In some cases, the two homogeneous regions can be generated alternately which has the advantage that the first homogeneous region will be identical with its form if the second set of coils have not been provided (or actuated). Alternatively, the two homogeneous regions could be generated simultaneously which would simplify operation of the assembly although there would be a slight reduction in the size of the first homogeneous region compared with its size when the second set of coils was not operated (or present).
The first set of coils can take a conventional form and typically will define a solenoid and may be actively shielded.
The second set of coils are typically nested and preferably substantially co-planar to reduce the volume of their envelope. In general, at least two of the coils of the second set will carry working currents in opposite senses in order to generate the second homogeneous region.
Typically, the second set of coils will comprise at least two pairs of coils and in the preferred arrangement, in the first homogeneous region each pair of coils generates a substantially zero first order magnetic field gradient and substantially equal second order magnetic field gradients of opposite senses.
It may be possible in certain circumstances for one coil from each pair to be coalesced with the result that a total of three coils is needed.
It should also be recognised that although we have referred to separate coils in the above discussion, each set of coils could be connected in series.
The coils themselves are typically superconductive and preferably at least the second set of coils is made from high temperature superconductor. Alternatively, both sets of coils could be made of conventional low temperature superconductor and then housed within respective, or preferably the same, cryostats.
By defining the magnet assembly as having two sets of coils, it will be possible to form the second set of coils as a self-contained unit so that they can be separated from the first set of coils without compromising the operational integrity of the first set of coils. Thus, the second set of coils provides a “bolt-on” to a conventional magnetic resonance magnet assembly. In this connection, we mean that the second set of coils could be detached from the first set of coils without having to purge the cryostat containing the first set of coils.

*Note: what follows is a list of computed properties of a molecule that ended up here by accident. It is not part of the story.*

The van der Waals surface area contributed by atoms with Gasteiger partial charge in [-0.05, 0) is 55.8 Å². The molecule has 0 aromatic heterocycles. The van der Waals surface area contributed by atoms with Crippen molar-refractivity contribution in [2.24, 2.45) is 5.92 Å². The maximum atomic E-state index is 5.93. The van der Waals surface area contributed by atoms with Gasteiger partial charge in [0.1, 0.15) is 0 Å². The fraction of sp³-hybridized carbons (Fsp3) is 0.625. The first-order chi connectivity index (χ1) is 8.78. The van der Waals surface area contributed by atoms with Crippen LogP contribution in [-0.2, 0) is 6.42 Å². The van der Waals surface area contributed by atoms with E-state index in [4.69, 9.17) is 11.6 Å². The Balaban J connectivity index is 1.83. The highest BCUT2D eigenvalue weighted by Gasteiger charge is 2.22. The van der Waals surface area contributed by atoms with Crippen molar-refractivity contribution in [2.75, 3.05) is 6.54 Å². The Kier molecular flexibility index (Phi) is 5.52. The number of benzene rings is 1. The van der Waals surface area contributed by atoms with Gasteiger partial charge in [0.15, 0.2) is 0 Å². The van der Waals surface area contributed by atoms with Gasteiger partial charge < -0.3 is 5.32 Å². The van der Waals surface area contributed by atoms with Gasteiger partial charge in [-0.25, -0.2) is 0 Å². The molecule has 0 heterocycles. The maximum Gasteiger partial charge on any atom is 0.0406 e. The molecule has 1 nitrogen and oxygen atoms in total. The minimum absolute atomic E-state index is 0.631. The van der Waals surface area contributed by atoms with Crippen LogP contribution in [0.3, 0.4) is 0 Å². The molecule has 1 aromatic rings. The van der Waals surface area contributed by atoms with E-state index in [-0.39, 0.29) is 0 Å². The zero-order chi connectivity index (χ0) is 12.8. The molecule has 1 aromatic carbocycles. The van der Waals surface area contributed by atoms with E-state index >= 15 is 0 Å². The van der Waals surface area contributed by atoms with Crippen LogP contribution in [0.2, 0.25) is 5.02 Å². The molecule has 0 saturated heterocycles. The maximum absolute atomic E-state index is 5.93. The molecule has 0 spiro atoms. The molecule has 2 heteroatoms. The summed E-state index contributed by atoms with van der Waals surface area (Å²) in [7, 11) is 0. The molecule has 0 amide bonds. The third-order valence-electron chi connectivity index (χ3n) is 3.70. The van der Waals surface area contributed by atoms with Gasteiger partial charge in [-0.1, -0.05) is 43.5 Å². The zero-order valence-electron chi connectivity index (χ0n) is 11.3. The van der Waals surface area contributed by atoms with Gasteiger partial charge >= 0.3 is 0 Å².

In practice, however, it will usually be more efficient to construct the first and second sets of coils together, particularly if they are to be housed within the same cryostat.
Typically, the homogeneous regions will be substantially spherical but it would also be possible to construct the second set of coils such that the second homogeneous region is substantially disk shaped and has a magnetic field gradient in the axial direction. This enables slice selection to be more easily achieved without compromising the open access with obtrusive gradient coils.
In order to balance forces within the magnet assembly, preferably an additional set of second coils located adjacent an opposite side of the first set of coils to the one set of second coils.
Some examples of magnet assemblies according to the invention will now be described with reference to the accompanying drawings, in which:
The main magnet 1 and accessory coils 2 will be made from superconducting material. Both could be made from low temperature superconductor and they could be located within the same or respective cryostats (which are not shown in
1 Inhomogeneous Magnet Central Field Region 3
The use of a set of accessory coils with two examples of conventional MRI magnets has been studied.
1. Unshielded 1.5 T magnet (axial length 1.75 m)
2. Self-shielded, short 1.0 T magnet (axial length 0.975 m)
The accessory windings 2 are assumed to occupy a space 100 mm thick and to be spaced 75 mm from the end of the magnet windings. The working or homogeneous volume 4 is assumed to be 250 mm from the accessory windings 2.
In both cases, an accessory coil was found which cancelled the 1st and 2nd order axial gradients at the working volume, producing plateau regions in the profile of the fringe field. Additional coils to cancel higher order gradients would be possible, and would not greatly affect the conclusions with respect to field strength and forces.
Unshielded 1.5 T Magnet
The axial field profile and field contour map are shown in
The field strength in the region 4 is 0.2 tesla (13% of the magnet's central field) and the axial force between the accessory coil 2 and the magnet 1 is 81.75 tonnes. The accessory coil 2 has 618600 Ampere-turns at a mean radius of 444 mm.
Self-shielded, Short 1.0 T Magnet
2 Homogeneous Magnet Central Field Region 3